- Introduction – an attention grabbing opening and an indication of what your speech is about.
- Development – three points to explain your argument and back up your point of view.
- Conclusion – a summary of your main points, a call to action and a big finish.
As speech patterns go they don’t come easier than this one – use it when you’re under pressure and have minimum time to prepare.
Build up a stock of all purpose openings
The beginning is one of the most important parts of your speech; it’s also the time when you’re most nervous.
Make it easy on yourself – put together a list of “all purpose” openings.
Here are a couple to point you in the right direction:
If the audience know you have been asked to give an impromptu speech…
“At the very start, let me just say that we both have something in common.
You don’t know what I’m going to say… and neither do I.”
My pal used to say, “I know very little about politics / economic / world affairs / cats / dogs / Mr Blobby… and care even less.” But maybe we should care.
Quotes and one-liners are a great source of “all purpose” openings. And they’re easy to remember.
Here are a few to get you started plus an indication of the subjects where they can be used.
- They say that change is inevitable… unless it’s from a vending machine.
(time / the passage of time / changes in society)
- Everything is possible… apart from skiing through a revolving door.
(opportunities / life planning / challenges)
- I must admit, whenever I feel the desire to exercise… I lie down until it goes away.
(keep fit / diet / health / exercise / modern life)
- My old boss used to say “There are only two things you need to know about life – Where there’s money there’s corruption and where there’s men and women – there’s hanky panky.” But was he right?
(money / greed / life / life’s problems / complexity of modern life)
- Clint Eastwood playing Harry Callaghan (Dirty Harry) once said to his lieutenant “I like a man who knows his limitations.” So what are your limitations?
(setting goals / achievement / self imposed limitations)
That should get you started.
Please feel free to use them or better still, put together a list of your own.
Practise your impromptu… Join a Speakers Club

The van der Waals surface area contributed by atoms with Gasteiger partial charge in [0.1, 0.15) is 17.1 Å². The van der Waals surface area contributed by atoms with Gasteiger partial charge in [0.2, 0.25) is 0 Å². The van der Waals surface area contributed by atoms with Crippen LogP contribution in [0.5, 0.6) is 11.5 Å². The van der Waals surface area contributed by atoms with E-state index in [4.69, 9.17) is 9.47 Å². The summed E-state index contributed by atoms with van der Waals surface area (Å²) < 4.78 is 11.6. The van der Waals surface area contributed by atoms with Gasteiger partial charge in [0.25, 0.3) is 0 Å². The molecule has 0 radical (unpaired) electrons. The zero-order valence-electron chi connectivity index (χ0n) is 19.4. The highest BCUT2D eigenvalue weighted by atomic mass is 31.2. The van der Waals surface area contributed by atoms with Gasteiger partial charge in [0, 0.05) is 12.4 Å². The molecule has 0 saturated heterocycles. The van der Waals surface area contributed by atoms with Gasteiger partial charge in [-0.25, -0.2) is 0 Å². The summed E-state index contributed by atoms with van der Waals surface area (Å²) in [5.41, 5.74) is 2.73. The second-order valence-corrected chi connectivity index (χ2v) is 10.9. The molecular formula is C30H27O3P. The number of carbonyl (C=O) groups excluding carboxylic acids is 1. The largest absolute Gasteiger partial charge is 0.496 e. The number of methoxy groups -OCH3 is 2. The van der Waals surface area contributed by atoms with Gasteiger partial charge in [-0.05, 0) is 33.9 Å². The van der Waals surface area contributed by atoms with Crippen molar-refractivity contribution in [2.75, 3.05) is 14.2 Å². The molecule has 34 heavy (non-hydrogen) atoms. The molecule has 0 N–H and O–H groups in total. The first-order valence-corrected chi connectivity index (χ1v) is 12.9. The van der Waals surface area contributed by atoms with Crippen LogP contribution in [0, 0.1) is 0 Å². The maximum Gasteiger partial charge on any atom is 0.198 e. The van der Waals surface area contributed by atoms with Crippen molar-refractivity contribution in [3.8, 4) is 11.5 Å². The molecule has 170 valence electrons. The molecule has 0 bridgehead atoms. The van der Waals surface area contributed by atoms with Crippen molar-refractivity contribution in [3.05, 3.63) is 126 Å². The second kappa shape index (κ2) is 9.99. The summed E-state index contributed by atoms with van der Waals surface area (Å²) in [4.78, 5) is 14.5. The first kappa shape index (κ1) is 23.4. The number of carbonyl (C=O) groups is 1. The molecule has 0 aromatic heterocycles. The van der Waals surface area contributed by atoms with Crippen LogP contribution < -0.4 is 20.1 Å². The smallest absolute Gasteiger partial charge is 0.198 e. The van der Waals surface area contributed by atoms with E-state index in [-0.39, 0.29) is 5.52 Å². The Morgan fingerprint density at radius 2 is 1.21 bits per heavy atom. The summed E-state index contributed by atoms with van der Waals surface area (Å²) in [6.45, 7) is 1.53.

If you’re a regular visitor to easyP you’ll know that I’m a passionate advocate of Speakers Clubs. They are great places to learn all things Public Speaking related and they even have opportunities for you to practise your impromptu speaking.
The two big Speakers Club organisations are Toastmasters (internationally) and The Association of Speakers Clubs (throughout the UK).
Both offer challenges, which are specific to impromptu speaking:
- The impromptu Speech assignment – in this assignment you are given three speech titles and you have ten minutes to choose one of the titles and prepare a six to eight minute speech. The impromptu speech assignment is a bit like ballet… it keeps you on your toes.
- Topics – no preparation time at all here, you’re given a topic (a topic can be a word, a phrase, a saying, anything) and you walk to the front and deliver a two or three minute speech complete with introduction, development and conclusion.
The topics session is often called the fun part of the evening… I’ve never understood why.
Speakers Clubs, a great place to learn the art of Public Speaking, impromptu or otherwise.
What are you waiting for?
Time to have your say
What do you think?
Are you a little more relaxed about your impromptu speaking?
Do you have an impromptu speech success to share?
Please feel free to leave a comment, ask a question or pass on tips of your own?
My thanks and gratitude to the following from whose books I have learnt much and quoted often:
Laura Rozakis, Ph.D. “The Complete Idiot’s Guide to Public Speaking”
Malcolm Kushner “Public Speaking for Dummies”
Tony Carlson “The How of Wow”